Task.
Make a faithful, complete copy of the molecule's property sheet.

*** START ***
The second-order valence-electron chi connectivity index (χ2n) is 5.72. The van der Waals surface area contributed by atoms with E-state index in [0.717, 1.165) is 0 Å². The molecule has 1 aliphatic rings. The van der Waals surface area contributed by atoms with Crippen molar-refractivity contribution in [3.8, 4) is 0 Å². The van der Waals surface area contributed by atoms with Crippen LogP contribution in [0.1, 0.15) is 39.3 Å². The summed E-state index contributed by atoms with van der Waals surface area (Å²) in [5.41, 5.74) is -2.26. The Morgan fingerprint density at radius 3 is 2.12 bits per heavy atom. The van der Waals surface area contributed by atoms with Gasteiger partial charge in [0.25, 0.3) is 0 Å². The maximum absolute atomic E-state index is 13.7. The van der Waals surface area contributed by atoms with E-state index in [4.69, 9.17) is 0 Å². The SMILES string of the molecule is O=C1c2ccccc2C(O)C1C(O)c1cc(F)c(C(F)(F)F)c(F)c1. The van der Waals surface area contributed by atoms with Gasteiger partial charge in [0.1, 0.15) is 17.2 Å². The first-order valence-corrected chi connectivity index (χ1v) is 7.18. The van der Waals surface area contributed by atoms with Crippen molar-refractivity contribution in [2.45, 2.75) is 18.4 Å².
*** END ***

The second-order valence-electron chi connectivity index (χ2n) is 5.72. The van der Waals surface area contributed by atoms with E-state index in [0.717, 1.165) is 0 Å². The molecule has 1 aliphatic rings. The van der Waals surface area contributed by atoms with Crippen molar-refractivity contribution in [3.8, 4) is 0 Å². The van der Waals surface area contributed by atoms with Crippen LogP contribution in [0.1, 0.15) is 39.3 Å². The summed E-state index contributed by atoms with van der Waals surface area (Å²) in [5.41, 5.74) is -2.26. The Morgan fingerprint density at radius 3 is 2.12 bits per heavy atom. The van der Waals surface area contributed by atoms with Gasteiger partial charge in [0.25, 0.3) is 0 Å². The maximum absolute atomic E-state index is 13.7. The van der Waals surface area contributed by atoms with E-state index in [4.69, 9.17) is 0 Å². The SMILES string of the molecule is O=C1c2ccccc2C(O)C1C(O)c1cc(F)c(C(F)(F)F)c(F)c1. The van der Waals surface area contributed by atoms with Gasteiger partial charge in [0.1, 0.15) is 17.2 Å². The first-order valence-corrected chi connectivity index (χ1v) is 7.18. The van der Waals surface area contributed by atoms with Crippen molar-refractivity contribution in [2.45, 2.75) is 18.4 Å².